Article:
Preacher: Jo J. Belser
Location: Episcopal Church of the Resurrection, Alexandria, Virginia
Text: Mark 8:27-38
16 Pentecost (Proper 19), Year B
“Hope and faith”
Mark, who wrote our gospel text for today, was a master storyteller. In the opening verses of his account of Jesus’ life he tells US that Jesus is the Son of God, the Messiah, the Christ. And therein lies our hope, our faith.
Then Mark lets us watch Christ’s followers figure out for themselves just who Jesus is, lets us watch them develop THEIR hope, their faith. Being clued in, we get to shake our heads at just how thick-headed Peter and James and John and Andrew and the rest seemed to be.
Here today, at the very core of Mark’s gospel, Jesus asked his disciples if they had figured our yet who he was and is. The answers were amazingly wrong. Jesus had been traveling around Palestine, healing all manner of diseases, teaching profoundly in synagogues since he was a child, and performing great miracles. And every response of “the people” that the disciples repeated to Jesus misidentified him.
The people—those who weren’t following Jesus—thought he was some kind of marker, some kind of persona from the past prophets who would herald the Messiah’s coming, or some kind of teacher. We hear these theories even today, from people who don’t actually follow Jesus.
Apparently, what is required to identify Jesus correctly as the Christ is to be a follower of Christ Jesus. Sounds kind of circular, doesn’t it? To recognize who Jesus is, we have to be a Jesus-follower, but why follow Jesus in the first place unless we know that he is the Christ?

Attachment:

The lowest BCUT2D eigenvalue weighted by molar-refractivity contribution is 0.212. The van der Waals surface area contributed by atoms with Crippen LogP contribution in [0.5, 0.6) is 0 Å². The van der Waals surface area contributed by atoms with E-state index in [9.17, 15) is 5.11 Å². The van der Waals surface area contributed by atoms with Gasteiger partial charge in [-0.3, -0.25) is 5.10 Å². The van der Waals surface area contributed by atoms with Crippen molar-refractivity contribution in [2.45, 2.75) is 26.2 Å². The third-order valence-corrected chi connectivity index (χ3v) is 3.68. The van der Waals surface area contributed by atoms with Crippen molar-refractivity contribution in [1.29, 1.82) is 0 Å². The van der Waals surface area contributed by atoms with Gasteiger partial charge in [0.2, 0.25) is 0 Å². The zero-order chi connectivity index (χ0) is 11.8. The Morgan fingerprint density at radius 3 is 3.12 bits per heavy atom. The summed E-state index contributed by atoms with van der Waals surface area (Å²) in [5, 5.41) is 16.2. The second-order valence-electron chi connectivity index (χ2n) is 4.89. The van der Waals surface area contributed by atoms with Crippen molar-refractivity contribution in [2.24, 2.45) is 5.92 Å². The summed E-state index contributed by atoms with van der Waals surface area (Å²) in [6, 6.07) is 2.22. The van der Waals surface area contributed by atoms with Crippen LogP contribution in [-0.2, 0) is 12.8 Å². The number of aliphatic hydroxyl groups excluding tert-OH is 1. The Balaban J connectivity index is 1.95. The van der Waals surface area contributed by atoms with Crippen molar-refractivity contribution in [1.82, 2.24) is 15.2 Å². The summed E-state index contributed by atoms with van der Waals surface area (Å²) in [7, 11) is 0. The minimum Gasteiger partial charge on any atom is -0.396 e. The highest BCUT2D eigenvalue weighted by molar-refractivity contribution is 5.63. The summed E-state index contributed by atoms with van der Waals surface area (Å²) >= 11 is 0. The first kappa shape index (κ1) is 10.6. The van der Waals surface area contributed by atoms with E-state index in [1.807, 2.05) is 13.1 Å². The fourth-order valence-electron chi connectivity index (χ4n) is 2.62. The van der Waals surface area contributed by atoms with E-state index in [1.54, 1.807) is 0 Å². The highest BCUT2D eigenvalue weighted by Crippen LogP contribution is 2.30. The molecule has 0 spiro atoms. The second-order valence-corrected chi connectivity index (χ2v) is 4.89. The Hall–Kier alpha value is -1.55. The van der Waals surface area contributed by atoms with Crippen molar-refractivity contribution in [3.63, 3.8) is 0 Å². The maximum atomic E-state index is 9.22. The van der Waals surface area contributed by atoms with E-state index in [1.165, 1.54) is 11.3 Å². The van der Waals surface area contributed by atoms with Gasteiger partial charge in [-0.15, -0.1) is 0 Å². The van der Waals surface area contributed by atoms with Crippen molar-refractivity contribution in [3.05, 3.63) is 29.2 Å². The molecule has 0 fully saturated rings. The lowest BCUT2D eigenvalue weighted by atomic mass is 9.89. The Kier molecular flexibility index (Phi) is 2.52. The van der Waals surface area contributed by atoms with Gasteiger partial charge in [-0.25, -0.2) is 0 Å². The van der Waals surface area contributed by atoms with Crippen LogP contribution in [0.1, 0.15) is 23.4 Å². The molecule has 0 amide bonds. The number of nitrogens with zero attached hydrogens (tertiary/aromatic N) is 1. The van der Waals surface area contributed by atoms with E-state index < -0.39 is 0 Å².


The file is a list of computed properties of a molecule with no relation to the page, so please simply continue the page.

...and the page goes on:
I think the answer to this circular logic is “hope” and later, “faith.” You see, with Jesus we don’t know exactly what we’ve got, even now. We think we know, but we use human logic. Just like Peter thought HE knew. “You are the Christ,” he declared. And he was 100% correct. But then, when Jesus revealed what, exactly, his fate would be, this is where Peter failed Jesus’ test. What being the Christ means is to have to undergo great suffering, being rejected, and dying a painful death.
As you know, Peter tried to teach Jesus his own ideas about what the Messiah was here to do. Jesus rebuked Peter, told him that he didn’t know what he was talking about.
Peter didn’t see the HOPE that Jesus has shared. Peter was so focused on the suffering and rejection and death, that he missed the promise. The promise was this, “after three days rise again.” Rise again to new life. Maybe we can forgive Peter; in his experience, rising again to life after being executed had never happened, had never even been seriously considered a possibility. WE know the story, not only who Jesus really is, but how Jesus’ Resurrection proclaimed for all our abiding hope and faith that we, too, will rise after death to be with him.
At this point in Mark’s gospel is where Jesus challenged those who would be his followers. Did you notice, in our lesson today, that Jesus called everyone who was following him? Jesus called BOTH the crowd AND his disciples.